Tuesday, September 30, 2008

A Blueprint for Securing America's Energy Future

The Institute for 21st Century EnergyThe Institute for 21st Century Energy, an affiliate of the U.S. Chamber of Commerce, released its Blueprint for Securing America's Energy Future [PDF] earlier today, calling for the significant expansion of nuclear power in the U.S. The Institute made nine recommendations:

  • Congress should increase the loan guarantee authority of DOE’s Loan Guarantee Program commensurate with the capital cost of new nuclear power facilities. Additionally, Congress should transition the function of the DOE Loan Guarantee Program to a more permanent, stable financing platform, like the Clean Energy Bank of the U.S. (CEBUS) discussed in Section V of this report.
  • Congress should amend the Nuclear Standby Support Program to allow for recovery of increased project costs as a result of delays, rising equipment costs, escalation clauses, and costs of litigation, and it should provide for the recovery of 100% of covered costs and debt obligations.
  • Congress should ensure that the Nuclear Regulatory Commisson (NRC) has the necessary resources to review and approve combined construction and operating licenses for new nuclear power plants in a timely manner.
  • DOE should increase the amount of federally stockpiled uranium available for use in domestic nuclear facilities and create a strategic reserve of low-enriched uranium from its existing inventory to guard against supply disruptions.
  • The President and Congress should authorize the Secretary of Energy to enter into agreements with willing communities to foster the development of privately owned central facilities for the temporary storage of used nuclear fuel where DOE could purchase storage services for commercial used fuel removed from nuclear power plants.
  • The President and Congress must commit to a permanent solution to our nation’s nuclear waste. As directed by current law, the President and Congress must act expeditiously to ensure that the Nuclear Regulatory Commission’s Yucca Mountain licensing process proceeds and, if it is licensed, provide full funding for construction and operation of the repository as well as take legislative action to permanently withdraw the necessary land from public use, eliminate the current statutory 70,000 metric ton cap on disposal capacity at Yucca Mountain, and establish a radiation health standard for a time period that can reasonably be demonstrated through scientific evidence.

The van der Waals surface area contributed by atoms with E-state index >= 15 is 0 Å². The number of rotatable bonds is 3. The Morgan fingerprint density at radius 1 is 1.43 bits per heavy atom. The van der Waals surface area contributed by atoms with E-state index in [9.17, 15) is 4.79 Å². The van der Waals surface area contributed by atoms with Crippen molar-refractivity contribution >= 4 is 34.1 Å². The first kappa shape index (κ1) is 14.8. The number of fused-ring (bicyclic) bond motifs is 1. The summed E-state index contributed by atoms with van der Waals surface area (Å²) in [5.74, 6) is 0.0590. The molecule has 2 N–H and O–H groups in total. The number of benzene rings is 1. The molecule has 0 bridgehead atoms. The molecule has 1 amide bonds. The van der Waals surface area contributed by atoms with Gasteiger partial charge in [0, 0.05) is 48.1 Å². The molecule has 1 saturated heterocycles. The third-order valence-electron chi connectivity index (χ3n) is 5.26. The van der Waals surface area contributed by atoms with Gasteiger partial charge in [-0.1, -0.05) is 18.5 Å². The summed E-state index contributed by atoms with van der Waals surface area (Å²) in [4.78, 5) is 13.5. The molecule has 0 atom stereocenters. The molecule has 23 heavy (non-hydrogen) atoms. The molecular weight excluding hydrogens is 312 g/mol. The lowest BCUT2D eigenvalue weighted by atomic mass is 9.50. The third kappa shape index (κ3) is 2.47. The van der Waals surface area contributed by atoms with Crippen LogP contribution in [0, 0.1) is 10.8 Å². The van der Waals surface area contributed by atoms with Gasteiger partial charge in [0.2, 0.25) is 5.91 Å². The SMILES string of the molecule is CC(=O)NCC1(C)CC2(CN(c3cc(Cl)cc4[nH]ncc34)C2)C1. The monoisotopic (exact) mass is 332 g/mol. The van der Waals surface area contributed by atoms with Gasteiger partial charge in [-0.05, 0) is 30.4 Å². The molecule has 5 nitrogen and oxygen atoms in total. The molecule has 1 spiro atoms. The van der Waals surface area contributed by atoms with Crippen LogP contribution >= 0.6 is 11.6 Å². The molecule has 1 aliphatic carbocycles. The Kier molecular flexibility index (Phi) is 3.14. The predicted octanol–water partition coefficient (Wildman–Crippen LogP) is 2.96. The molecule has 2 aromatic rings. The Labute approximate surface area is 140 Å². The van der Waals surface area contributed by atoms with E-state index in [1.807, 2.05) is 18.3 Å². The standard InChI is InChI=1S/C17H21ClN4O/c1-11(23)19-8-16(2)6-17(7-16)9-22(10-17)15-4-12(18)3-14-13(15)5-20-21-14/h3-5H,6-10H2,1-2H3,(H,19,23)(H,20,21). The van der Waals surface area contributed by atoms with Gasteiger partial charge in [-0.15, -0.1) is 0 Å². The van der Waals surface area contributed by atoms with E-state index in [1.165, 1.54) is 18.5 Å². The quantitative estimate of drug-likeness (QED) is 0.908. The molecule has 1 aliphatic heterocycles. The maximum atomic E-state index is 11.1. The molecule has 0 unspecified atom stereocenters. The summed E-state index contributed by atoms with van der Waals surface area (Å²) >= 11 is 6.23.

• If the President or Congress will not fully commit to this path, they owe it to the American public and the utilities that have paid fees and interest in excess of $27 billion into the Nuclear Waste Fund, to pursue a parallel path of centralized interim storage, industrial deployment of advanced recycling technology, and continued governmental research and development to more quickly place the U.S. government in compliance with U.S. law.
  • Congress should change budgeting rules to take the Nuclear Waste Fund “off budget” and codify use of this fund for interim used fuel storage through purchasing storage services from private central storage facilities as well as used fuel recycling.
  • The President and Congress should expeditiously establish a program to begin the recycling of the nation’s used nuclear fuel and establish a new corporation to coordinate the federal government’s legal responsibility to safely and reliably dispose of the waste while not subsuming DOE’s R&D mission. This entity should be provided long-term contracting authority andaccess to monies from the Nuclear Waste Fund.

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